This weekend, people in Prague will have a unique chance to visit some thirty buildings across the city, from historical sights to state-of-the art office buildings, which are otherwise inaccessible to the public. The event, called Open House, was originally founded in 1992 in London and over the years, more than thirty cities across the world have joined in. I talked with Open House’s Bohdana Rambousková and I first asked her about the history of the festival:
“Open House as a festival was founded in London in 1992 by a fan for architecture and urban development, Lady Victoria Thornton. Originally she wanted to open a couple of houses and invite public from the streets to see the houses from inside.
“Other people called her crazy but the idea of the festival went really well and many people came to see the first edition. And then the festival spread all around the world. This year, the festival is organised in 32 cities all around the world and Prague is one of them.”
I belive that one of the people who stood at the origin of the festival in London was Eva Jiřičná. Is that right?
“Yes, that’s correct. She is an architect of Czech Origin and she was with Open House London from the very beginning. Therefore we asked her to be so kind and be one of the patrons of Open House in Prague.”
The festival opens buildings to the public that would otherwise not be accessible. Is that the only aim of the event?
“The core idea of the festival is to allow the public to enter the building they usually only pass when walking to work or home.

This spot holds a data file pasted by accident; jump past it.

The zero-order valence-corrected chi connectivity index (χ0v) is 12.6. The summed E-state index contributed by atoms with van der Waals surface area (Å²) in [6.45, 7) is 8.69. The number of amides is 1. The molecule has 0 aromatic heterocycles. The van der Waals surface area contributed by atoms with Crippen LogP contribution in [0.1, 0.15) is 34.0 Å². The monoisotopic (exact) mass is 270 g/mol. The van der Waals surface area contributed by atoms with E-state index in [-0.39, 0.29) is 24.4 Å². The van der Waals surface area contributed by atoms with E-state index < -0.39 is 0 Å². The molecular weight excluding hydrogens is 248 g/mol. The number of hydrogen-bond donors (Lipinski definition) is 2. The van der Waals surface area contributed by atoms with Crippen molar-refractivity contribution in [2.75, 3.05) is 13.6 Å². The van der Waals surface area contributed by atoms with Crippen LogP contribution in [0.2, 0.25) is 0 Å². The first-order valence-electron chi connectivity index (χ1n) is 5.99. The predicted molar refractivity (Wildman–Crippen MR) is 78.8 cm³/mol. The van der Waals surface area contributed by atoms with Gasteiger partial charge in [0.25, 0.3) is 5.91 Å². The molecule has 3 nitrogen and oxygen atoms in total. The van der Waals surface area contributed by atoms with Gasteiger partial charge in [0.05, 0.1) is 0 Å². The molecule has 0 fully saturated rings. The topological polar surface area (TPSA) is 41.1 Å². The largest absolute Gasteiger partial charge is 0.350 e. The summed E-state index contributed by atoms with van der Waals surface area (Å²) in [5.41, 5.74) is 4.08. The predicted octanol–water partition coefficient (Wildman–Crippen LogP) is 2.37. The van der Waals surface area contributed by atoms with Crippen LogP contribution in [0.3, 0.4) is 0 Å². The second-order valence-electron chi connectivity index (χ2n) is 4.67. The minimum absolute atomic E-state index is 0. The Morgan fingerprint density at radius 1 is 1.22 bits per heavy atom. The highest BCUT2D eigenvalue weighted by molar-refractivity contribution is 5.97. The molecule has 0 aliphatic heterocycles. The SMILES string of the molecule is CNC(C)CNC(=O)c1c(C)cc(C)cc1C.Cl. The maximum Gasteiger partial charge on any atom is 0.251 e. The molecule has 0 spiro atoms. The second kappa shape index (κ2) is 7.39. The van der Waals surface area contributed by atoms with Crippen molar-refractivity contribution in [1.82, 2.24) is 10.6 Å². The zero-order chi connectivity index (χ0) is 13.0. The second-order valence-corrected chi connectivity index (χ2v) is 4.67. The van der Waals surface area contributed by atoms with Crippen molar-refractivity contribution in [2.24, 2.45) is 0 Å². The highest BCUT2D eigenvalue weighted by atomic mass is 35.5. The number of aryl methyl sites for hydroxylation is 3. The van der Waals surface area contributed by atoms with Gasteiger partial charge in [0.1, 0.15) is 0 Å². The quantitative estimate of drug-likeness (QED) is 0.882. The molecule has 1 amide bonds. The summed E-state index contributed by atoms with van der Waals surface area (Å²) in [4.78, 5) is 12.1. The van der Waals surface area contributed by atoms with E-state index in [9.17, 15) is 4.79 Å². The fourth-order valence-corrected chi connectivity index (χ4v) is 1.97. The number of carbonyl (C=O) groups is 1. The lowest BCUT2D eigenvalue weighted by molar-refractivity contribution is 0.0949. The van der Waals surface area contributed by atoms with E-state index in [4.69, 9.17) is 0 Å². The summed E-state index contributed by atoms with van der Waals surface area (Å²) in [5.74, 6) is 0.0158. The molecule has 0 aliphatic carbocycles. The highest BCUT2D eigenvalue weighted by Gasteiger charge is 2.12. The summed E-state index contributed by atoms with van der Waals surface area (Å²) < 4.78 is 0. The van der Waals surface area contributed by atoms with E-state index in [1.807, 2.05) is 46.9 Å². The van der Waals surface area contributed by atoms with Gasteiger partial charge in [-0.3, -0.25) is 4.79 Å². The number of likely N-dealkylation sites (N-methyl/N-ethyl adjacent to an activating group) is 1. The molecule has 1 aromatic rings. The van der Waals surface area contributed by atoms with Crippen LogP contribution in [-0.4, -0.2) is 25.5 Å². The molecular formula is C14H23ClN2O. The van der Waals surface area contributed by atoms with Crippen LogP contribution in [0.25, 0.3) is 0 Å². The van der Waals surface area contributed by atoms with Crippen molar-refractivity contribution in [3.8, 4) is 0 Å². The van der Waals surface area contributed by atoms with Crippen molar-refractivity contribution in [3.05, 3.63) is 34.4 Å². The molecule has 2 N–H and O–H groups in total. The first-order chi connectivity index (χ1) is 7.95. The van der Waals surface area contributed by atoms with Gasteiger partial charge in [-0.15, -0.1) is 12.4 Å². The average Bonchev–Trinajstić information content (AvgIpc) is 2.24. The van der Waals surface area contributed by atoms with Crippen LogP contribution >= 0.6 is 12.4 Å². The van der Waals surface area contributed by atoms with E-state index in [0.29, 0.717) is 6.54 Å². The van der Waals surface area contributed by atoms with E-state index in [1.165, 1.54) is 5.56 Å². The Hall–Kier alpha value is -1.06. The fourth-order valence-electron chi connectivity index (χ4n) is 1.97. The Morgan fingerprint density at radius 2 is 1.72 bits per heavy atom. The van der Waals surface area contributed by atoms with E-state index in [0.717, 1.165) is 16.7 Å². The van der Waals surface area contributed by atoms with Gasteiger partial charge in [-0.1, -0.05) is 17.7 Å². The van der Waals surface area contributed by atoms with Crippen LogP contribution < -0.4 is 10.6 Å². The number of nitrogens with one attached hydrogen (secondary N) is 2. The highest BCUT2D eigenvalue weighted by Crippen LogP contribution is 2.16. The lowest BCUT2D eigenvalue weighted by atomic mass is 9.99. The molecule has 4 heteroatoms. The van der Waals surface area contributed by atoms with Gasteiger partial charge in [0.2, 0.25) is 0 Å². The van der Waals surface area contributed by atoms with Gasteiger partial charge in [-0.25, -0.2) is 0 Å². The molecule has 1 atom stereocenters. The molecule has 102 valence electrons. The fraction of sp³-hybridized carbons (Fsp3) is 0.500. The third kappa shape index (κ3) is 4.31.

“The festival believes that by having a direct experience with architecture and the buildings the wide majority of inhabitants of the city will start to actively care about how the city is developed, about new buildings that are to be built and about public spaces and their usage.”
“We addressed owners of different buildings and of course, because it is our first edition of Open House in Prague it was not very easy to get them on our side, so in some cases we were even rejected.
“But many owners were absolutely great, they loved the idea and they decided to join.”
You will open altogether thirty buildings. Can you mention at least some of them?
“There is a wide choice of buildings. We have some historical sights, such as Saint Anne’s Monastery, Kinsky Palace or the villa of the former Prime Minister Kramář.
“We also have a selection of modern buildings from the beginning of the 20th century, for instance Trade Union Building or Glass Palace in Dejvice.
“And of course we have contemporary architecture, such as Dancing House, which is very famous, and also contemporary office buildings in Karlín,like the Danube House or Main Point.”
Will the tours be guided?
“In most of the buildings there will be free entry, which means that you simply enter, you follow marked routes and you see everything yourself. In several buildings people will be required to proceed in groups but without guides. And in several buildings, I believe it is seven of them, a registration is needed due to limited capacity.”
How many people do you expect to attend the event?
“Well, it will be a surprise, since it is the first edition of the festival, but on our Facebook event we already have 12,000 people registered, so we hope that all of them will come.”
Forgotten Czech net bag makes a comeback
Czechs and Germans in 1930s Czechoslovakia: a complex picture
Iconic Czech brands that survived competition from the West after the fall of communism
Škoda unveils 4th-generation Octavia ahead of model’s 60th anniversary
15 years later – was ending military service right move for Czech Republic?